Multiple sequence-directed possibilities provide a pool of nucleosome position choices in different states of activity of a gene.

Vinayachandran V, Pusarla RH, Bhargava P - Epigenetics Chromatin (2009)

Chromatin DNA between the boxes A and B has a unique rotational phase. Gels and profiles from DNase I footprinting analysis of chromatin assembled onto plasmid pCS6 are shown for both the DNA strands. (A) Primer extension probe was located 50 bp upstream of transcription start site, complementary to the SNR6 gene bottom strand. Numbers marking the profile in the right panel identify the DNase I cut positions on the top strand. (B) The 5' end of the primer extension probe was 31 bp away from the 3' end of box B, complementary to the SNR6 gene top strand. Numbers marking the profile in the right panel identify the DNase I cut positions on the bottom strand.
© Copyright Policy - open-access
Related In: Results  -  Collection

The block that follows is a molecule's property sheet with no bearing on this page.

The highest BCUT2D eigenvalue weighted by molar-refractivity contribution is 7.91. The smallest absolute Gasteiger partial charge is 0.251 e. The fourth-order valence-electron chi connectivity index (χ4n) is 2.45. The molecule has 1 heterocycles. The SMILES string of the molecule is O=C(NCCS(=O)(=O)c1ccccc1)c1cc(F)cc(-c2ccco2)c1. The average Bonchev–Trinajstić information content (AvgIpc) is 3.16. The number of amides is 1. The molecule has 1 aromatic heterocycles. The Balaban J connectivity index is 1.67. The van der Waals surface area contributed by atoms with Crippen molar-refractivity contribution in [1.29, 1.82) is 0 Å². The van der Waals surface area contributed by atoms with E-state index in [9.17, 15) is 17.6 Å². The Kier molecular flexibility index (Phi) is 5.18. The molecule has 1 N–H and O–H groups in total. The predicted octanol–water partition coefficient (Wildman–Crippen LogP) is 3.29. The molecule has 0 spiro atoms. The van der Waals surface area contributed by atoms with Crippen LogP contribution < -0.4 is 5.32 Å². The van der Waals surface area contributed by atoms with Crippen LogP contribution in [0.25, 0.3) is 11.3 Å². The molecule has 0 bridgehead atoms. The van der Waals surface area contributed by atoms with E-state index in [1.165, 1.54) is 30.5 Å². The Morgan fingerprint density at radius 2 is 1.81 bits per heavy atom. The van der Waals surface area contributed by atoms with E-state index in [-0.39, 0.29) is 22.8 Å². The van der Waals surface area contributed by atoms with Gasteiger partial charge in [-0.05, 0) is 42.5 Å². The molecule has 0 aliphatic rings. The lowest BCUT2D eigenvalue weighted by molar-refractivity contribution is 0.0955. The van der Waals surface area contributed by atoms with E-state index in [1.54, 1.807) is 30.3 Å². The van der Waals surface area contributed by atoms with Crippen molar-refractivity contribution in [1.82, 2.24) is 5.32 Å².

License
Show All Figures
getmorefigures.php?uid=PMC2667510&req=5

Figure 2: Chromatin DNA between the boxes A and B has a unique rotational phase. Gels and profiles from DNase I footprinting analysis of chromatin assembled onto plasmid pCS6 are shown for both the DNA strands. (A) Primer extension probe was located 50 bp upstream of transcription start site, complementary to the SNR6 gene bottom strand. Numbers marking the profile in the right panel identify the DNase I cut positions on the top strand. (B) The 5' end of the primer extension probe was 31 bp away from the 3' end of box B, complementary to the SNR6 gene top strand. Numbers marking the profile in the right panel identify the DNase I cut positions on the bottom strand.